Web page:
American Business, a Two-minute Warning: Ten Changes Managers Must Make to Survive Into the 21st Century
In less than two decades -- about "two minutes" in world history time -- Japan will succeed the United States as the world's productivity leader, and in the twenty-first century this Pacific nation will become the world's economic leader. The United States will drop back to number two or three in the global economy, burdened with a large foreign debt, and faced with a relatively lower standard of living, following the path of decline of Great Britain and other former world leaders.
So predict C. Jackson Grayson, Jr., and Carla O'Dell, two of the world's leading authorities on productivity, "unless" American government, management, and labor can work together-and soon -- to revive American productivity growth and bolster the quality of American products and services. Showing how hundreds of companies including Xerox, Federal Express, Ford, IBM, and Motorola are successfully responding to the competitive challenge, the authors make a compelling case that American industry can benefit from the lessons of history, learn to adjust, and thus retain its world economic leadership.
Speaking directly to managers, Grayson and O'Dell offer a wealth of practical suggestions for American business in their specific ten-part "Agenda for Adjustment." Based on their experience with successful firms, the Agenda spells out workable recommendations for improvement -- from operating systems and organization structure, to employment stability and compensation systems.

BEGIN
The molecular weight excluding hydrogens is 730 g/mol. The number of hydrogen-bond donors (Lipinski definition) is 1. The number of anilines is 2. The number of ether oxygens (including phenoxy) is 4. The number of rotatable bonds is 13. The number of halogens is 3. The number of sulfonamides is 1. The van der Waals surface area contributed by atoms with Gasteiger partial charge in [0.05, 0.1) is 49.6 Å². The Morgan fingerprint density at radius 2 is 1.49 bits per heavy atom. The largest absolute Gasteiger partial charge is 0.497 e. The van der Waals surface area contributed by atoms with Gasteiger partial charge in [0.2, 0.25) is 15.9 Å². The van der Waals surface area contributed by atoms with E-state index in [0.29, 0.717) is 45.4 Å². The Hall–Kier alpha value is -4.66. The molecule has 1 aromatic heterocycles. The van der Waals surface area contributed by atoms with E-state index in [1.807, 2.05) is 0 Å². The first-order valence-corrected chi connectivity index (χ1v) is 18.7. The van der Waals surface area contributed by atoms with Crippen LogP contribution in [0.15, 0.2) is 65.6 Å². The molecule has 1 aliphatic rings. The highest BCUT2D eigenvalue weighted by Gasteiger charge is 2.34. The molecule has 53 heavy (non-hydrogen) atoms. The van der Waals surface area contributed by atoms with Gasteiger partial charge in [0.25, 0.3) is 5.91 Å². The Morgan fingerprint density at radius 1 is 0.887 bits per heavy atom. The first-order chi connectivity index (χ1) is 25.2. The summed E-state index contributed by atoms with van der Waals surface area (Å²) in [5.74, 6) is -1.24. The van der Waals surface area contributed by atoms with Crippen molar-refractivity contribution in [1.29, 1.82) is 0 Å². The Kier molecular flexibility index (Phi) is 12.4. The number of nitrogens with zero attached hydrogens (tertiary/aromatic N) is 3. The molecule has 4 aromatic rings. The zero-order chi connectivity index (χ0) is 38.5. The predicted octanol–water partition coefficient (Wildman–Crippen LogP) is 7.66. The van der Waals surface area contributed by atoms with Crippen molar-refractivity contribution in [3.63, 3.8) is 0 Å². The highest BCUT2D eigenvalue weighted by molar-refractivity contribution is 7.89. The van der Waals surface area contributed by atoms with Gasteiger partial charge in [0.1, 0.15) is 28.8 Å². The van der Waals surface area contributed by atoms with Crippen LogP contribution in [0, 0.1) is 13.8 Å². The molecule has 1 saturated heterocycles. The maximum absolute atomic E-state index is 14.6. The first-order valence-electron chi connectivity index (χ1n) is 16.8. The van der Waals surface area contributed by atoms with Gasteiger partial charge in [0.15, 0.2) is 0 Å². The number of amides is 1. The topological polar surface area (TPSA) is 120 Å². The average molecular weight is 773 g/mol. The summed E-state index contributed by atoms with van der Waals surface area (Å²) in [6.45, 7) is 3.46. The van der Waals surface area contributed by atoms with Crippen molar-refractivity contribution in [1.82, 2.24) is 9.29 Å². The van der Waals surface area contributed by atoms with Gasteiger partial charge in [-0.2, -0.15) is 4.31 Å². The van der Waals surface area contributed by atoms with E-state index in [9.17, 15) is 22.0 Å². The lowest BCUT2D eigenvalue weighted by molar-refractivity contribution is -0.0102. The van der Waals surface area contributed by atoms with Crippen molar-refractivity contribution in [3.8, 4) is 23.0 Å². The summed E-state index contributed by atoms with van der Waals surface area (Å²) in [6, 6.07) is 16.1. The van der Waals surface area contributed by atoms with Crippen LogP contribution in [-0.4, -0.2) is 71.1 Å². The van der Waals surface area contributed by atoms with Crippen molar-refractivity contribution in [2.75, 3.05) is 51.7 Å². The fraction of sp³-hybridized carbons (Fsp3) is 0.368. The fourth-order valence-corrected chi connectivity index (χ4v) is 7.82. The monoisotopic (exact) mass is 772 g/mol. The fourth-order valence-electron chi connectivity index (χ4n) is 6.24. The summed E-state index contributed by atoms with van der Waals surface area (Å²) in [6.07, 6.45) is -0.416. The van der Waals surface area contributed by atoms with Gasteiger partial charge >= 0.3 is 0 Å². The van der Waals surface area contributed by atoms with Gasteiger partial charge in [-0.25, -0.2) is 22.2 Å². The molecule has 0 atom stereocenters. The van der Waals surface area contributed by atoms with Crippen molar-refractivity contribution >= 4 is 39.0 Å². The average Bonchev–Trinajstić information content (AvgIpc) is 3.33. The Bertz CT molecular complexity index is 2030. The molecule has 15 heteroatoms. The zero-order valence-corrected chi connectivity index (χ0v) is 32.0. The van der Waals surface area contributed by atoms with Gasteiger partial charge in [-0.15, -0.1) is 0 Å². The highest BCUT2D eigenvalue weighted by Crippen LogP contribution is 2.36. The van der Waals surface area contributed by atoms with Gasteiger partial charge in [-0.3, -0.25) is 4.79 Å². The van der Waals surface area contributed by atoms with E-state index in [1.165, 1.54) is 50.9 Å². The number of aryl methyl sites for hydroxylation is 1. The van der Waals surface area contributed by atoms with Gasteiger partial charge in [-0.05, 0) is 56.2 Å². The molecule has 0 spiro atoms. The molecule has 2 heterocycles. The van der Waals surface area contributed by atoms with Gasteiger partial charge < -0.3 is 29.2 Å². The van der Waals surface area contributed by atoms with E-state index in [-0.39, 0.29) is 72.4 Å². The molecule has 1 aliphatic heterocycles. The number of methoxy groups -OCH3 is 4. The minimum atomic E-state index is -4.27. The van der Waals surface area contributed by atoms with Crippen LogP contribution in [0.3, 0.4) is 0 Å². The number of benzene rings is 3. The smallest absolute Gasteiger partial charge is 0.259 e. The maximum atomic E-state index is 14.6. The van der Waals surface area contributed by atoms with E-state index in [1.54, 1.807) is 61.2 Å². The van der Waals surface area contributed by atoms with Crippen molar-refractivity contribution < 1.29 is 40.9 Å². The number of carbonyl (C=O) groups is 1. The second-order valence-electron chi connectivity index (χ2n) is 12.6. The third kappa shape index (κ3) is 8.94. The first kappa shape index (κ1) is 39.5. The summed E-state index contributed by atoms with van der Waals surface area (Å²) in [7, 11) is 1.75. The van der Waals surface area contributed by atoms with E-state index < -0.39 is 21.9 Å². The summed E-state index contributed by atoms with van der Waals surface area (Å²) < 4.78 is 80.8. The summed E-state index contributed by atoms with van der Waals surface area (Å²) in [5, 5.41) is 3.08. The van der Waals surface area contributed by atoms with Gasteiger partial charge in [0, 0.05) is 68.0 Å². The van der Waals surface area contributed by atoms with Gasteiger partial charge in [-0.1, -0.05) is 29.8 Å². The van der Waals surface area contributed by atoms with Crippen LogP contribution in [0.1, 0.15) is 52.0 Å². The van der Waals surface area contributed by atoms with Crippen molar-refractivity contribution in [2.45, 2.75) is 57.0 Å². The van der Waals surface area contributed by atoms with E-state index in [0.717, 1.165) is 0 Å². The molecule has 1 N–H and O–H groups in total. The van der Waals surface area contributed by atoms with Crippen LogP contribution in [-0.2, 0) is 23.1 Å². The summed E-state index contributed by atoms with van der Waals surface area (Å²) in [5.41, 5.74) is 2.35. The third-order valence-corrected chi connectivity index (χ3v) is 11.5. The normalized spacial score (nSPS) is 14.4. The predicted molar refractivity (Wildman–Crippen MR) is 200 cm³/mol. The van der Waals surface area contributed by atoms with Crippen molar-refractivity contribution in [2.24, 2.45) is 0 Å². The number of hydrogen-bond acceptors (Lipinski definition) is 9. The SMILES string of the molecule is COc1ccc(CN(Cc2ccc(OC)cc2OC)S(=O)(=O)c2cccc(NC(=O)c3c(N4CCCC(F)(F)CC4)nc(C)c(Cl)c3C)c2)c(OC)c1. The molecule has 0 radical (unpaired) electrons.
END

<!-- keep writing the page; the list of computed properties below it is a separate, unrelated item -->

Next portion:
"American Business: A Two-Minute Warning" also addresses the role of government in industrial revitalization. Grayson and O'Dell contend that much of what is recommended for government action tackles the wrong problems. Not onlywill such proposed responses fail, they argue, but they will make the situation worse. They then make specific suggestions for what government should -- and should not -- do.
The stakes are enormous. Few single issues will have a greater impact than productivity and quality on the everyday lives, aspirations, and futures of Americans and their children. Grayson and O'Dell's message' grow or decline. A two-minute warning. And there are no timeouts left.
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The Decline and Fall of Practically Everybody
The Rise and Stall of the United States
Was It the Butler?
A Historical Perspective
The Leaders Perceptions
The Ways of the Challenger
Training and Continuous Learning
Symbols Status and Membership
A LaborManagement Partnership
The Litmus Test
What Government Should Not Do
What Government Should Do
The Challenger Closes In
The Agenda for Adjustment
Integrated Operating Systems
Redesigning the Organization
The Quest for Quality
Employment Stability and Flexibility
Expanding Employee Involvement
Myths About Japan
Strengths of Japan